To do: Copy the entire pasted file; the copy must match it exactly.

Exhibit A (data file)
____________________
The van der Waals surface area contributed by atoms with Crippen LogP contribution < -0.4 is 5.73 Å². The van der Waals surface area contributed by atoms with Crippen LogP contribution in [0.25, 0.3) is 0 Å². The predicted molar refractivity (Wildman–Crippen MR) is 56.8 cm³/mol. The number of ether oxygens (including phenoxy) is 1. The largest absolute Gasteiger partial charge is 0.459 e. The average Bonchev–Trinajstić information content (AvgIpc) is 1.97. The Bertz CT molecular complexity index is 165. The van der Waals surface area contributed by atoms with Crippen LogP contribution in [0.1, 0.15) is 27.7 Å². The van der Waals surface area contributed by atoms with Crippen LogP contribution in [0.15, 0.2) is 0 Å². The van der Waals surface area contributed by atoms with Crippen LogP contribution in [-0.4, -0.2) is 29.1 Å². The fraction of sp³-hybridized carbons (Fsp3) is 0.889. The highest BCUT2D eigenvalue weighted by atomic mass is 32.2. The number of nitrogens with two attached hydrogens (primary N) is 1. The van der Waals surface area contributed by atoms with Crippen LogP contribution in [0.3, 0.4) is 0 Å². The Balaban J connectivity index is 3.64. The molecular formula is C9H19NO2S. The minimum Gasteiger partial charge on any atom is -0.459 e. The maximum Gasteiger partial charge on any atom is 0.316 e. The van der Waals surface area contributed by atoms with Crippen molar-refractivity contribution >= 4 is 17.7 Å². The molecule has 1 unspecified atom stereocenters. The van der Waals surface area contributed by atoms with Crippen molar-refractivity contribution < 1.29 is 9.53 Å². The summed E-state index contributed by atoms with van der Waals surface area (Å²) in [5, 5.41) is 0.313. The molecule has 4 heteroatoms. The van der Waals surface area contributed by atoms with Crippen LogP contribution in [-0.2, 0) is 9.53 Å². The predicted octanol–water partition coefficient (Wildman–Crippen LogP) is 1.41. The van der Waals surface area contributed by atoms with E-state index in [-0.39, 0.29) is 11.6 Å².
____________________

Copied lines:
The van der Waals surface area contributed by atoms with Crippen LogP contribution < -0.4 is 5.73 Å². The van der Waals surface area contributed by atoms with Crippen LogP contribution in [0.25, 0.3) is 0 Å². The predicted molar refractivity (Wildman–Crippen MR) is 56.8 cm³/mol. The number of ether oxygens (including phenoxy) is 1. The largest absolute Gasteiger partial charge is 0.459 e. The average Bonchev–Trinajstić information content (AvgIpc) is 1.97. The Bertz CT molecular complexity index is 165. The van der Waals surface area contributed by atoms with Crippen LogP contribution in [0.1, 0.15) is 27.7 Å². The van der Waals surface area contributed by atoms with Crippen LogP contribution in [0.15, 0.2) is 0 Å². The van der Waals surface area contributed by atoms with Crippen LogP contribution in [-0.4, -0.2) is 29.1 Å². The fraction of sp³-hybridized carbons (Fsp3) is 0.889. The highest BCUT2D eigenvalue weighted by atomic mass is 32.2. The number of nitrogens with two attached hydrogens (primary N) is 1. The van der Waals surface area contributed by atoms with Crippen LogP contribution in [0.3, 0.4) is 0 Å². The Balaban J connectivity index is 3.64. The molecular formula is C9H19NO2S. The minimum Gasteiger partial charge on any atom is -0.459 e. The maximum Gasteiger partial charge on any atom is 0.316 e. The van der Waals surface area contributed by atoms with Crippen molar-refractivity contribution >= 4 is 17.7 Å². The molecule has 1 unspecified atom stereocenters. The van der Waals surface area contributed by atoms with Crippen molar-refractivity contribution < 1.29 is 9.53 Å². The summed E-state index contributed by atoms with van der Waals surface area (Å²) in [5, 5.41) is 0.313. The molecule has 4 heteroatoms. The van der Waals surface area contributed by atoms with Crippen LogP contribution in [-0.2, 0) is 9.53 Å². The predicted octanol–water partition coefficient (Wildman–Crippen LogP) is 1.41. The van der Waals surface area contributed by atoms with E-state index in [-0.39, 0.29) is 11.6 Å².